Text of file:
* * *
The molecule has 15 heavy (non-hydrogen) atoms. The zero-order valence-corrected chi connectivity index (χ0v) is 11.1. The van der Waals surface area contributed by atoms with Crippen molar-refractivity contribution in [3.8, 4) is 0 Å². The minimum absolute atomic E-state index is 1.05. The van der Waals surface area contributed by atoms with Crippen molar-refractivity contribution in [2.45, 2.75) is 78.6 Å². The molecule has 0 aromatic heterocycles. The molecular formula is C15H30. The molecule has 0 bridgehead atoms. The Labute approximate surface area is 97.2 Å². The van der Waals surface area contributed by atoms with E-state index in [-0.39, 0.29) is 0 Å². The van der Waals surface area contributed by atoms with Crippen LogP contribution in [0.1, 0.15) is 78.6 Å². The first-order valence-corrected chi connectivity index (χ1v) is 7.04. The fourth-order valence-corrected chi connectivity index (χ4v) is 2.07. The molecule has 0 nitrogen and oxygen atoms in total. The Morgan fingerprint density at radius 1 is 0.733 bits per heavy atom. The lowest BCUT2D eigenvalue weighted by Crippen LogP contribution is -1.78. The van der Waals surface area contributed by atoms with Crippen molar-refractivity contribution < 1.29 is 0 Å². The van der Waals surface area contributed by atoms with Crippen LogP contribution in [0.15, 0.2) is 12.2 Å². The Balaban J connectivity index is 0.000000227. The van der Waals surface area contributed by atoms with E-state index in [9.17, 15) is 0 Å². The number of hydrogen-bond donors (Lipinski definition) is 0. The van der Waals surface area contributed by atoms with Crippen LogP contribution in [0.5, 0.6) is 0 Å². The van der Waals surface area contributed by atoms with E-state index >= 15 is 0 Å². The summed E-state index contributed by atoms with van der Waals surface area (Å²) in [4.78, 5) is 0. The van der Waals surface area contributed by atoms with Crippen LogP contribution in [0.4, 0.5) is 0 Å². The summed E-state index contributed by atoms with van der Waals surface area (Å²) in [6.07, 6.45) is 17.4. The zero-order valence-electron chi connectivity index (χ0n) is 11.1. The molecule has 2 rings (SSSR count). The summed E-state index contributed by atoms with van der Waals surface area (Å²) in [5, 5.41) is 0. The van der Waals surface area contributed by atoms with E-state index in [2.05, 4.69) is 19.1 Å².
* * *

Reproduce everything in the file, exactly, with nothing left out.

The molecule has 15 heavy (non-hydrogen) atoms. The zero-order valence-corrected chi connectivity index (χ0v) is 11.1. The van der Waals surface area contributed by atoms with Crippen molar-refractivity contribution in [3.8, 4) is 0 Å². The minimum absolute atomic E-state index is 1.05. The van der Waals surface area contributed by atoms with Crippen molar-refractivity contribution in [2.45, 2.75) is 78.6 Å². The molecule has 0 aromatic heterocycles. The molecular formula is C15H30. The molecule has 0 bridgehead atoms. The Labute approximate surface area is 97.2 Å². The van der Waals surface area contributed by atoms with E-state index in [-0.39, 0.29) is 0 Å². The van der Waals surface area contributed by atoms with Crippen LogP contribution in [0.1, 0.15) is 78.6 Å². The first-order valence-corrected chi connectivity index (χ1v) is 7.04. The fourth-order valence-corrected chi connectivity index (χ4v) is 2.07. The molecule has 0 nitrogen and oxygen atoms in total. The Morgan fingerprint density at radius 1 is 0.733 bits per heavy atom. The lowest BCUT2D eigenvalue weighted by Crippen LogP contribution is -1.78. The van der Waals surface area contributed by atoms with Crippen molar-refractivity contribution < 1.29 is 0 Å². The van der Waals surface area contributed by atoms with Crippen LogP contribution in [0.15, 0.2) is 12.2 Å². The Balaban J connectivity index is 0.000000227. The van der Waals surface area contributed by atoms with E-state index in [9.17, 15) is 0 Å². The number of hydrogen-bond donors (Lipinski definition) is 0. The van der Waals surface area contributed by atoms with Crippen LogP contribution in [0.5, 0.6) is 0 Å². The van der Waals surface area contributed by atoms with E-state index >= 15 is 0 Å². The summed E-state index contributed by atoms with van der Waals surface area (Å²) in [4.78, 5) is 0. The van der Waals surface area contributed by atoms with Crippen LogP contribution in [0.4, 0.5) is 0 Å². The summed E-state index contributed by atoms with van der Waals surface area (Å²) in [6.07, 6.45) is 17.4. The zero-order valence-electron chi connectivity index (χ0n) is 11.1. The molecule has 2 rings (SSSR count). The summed E-state index contributed by atoms with van der Waals surface area (Å²) in [5, 5.41) is 0. The van der Waals surface area contributed by atoms with E-state index in [2.05, 4.69) is 19.1 Å².